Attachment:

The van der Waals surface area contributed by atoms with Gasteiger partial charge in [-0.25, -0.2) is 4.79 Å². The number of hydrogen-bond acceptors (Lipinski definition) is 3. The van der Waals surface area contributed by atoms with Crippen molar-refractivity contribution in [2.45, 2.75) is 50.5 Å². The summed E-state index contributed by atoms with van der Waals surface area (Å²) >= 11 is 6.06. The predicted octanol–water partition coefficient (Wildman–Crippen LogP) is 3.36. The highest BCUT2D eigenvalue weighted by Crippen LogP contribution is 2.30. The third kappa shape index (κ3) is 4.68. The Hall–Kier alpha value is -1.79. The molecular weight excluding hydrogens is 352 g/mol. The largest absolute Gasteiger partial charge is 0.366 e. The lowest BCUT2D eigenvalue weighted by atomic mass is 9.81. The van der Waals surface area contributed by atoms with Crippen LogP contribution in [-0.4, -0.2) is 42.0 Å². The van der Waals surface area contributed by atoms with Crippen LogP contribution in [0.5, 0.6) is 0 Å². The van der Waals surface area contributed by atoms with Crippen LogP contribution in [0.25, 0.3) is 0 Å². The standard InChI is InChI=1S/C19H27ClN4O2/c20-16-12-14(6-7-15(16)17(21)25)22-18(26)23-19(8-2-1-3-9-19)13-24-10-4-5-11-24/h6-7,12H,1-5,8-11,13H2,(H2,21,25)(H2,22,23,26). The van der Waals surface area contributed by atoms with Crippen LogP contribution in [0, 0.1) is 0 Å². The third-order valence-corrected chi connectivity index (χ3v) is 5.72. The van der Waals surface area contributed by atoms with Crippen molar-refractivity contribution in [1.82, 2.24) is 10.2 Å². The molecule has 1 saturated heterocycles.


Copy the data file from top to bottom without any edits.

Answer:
The van der Waals surface area contributed by atoms with Gasteiger partial charge in [-0.25, -0.2) is 4.79 Å². The number of hydrogen-bond acceptors (Lipinski definition) is 3. The van der Waals surface area contributed by atoms with Crippen molar-refractivity contribution in [2.45, 2.75) is 50.5 Å². The summed E-state index contributed by atoms with van der Waals surface area (Å²) >= 11 is 6.06. The predicted octanol–water partition coefficient (Wildman–Crippen LogP) is 3.36. The highest BCUT2D eigenvalue weighted by Crippen LogP contribution is 2.30. The third kappa shape index (κ3) is 4.68. The Hall–Kier alpha value is -1.79. The molecular weight excluding hydrogens is 352 g/mol. The largest absolute Gasteiger partial charge is 0.366 e. The lowest BCUT2D eigenvalue weighted by atomic mass is 9.81. The van der Waals surface area contributed by atoms with Crippen LogP contribution in [-0.4, -0.2) is 42.0 Å². The van der Waals surface area contributed by atoms with Crippen LogP contribution in [0.5, 0.6) is 0 Å². The van der Waals surface area contributed by atoms with Crippen LogP contribution in [0.25, 0.3) is 0 Å². The standard InChI is InChI=1S/C19H27ClN4O2/c20-16-12-14(6-7-15(16)17(21)25)22-18(26)23-19(8-2-1-3-9-19)13-24-10-4-5-11-24/h6-7,12H,1-5,8-11,13H2,(H2,21,25)(H2,22,23,26). The van der Waals surface area contributed by atoms with Crippen LogP contribution in [0, 0.1) is 0 Å². The third-order valence-corrected chi connectivity index (χ3v) is 5.72. The van der Waals surface area contributed by atoms with Crippen molar-refractivity contribution in [1.82, 2.24) is 10.2 Å². The molecule has 1 saturated heterocycles.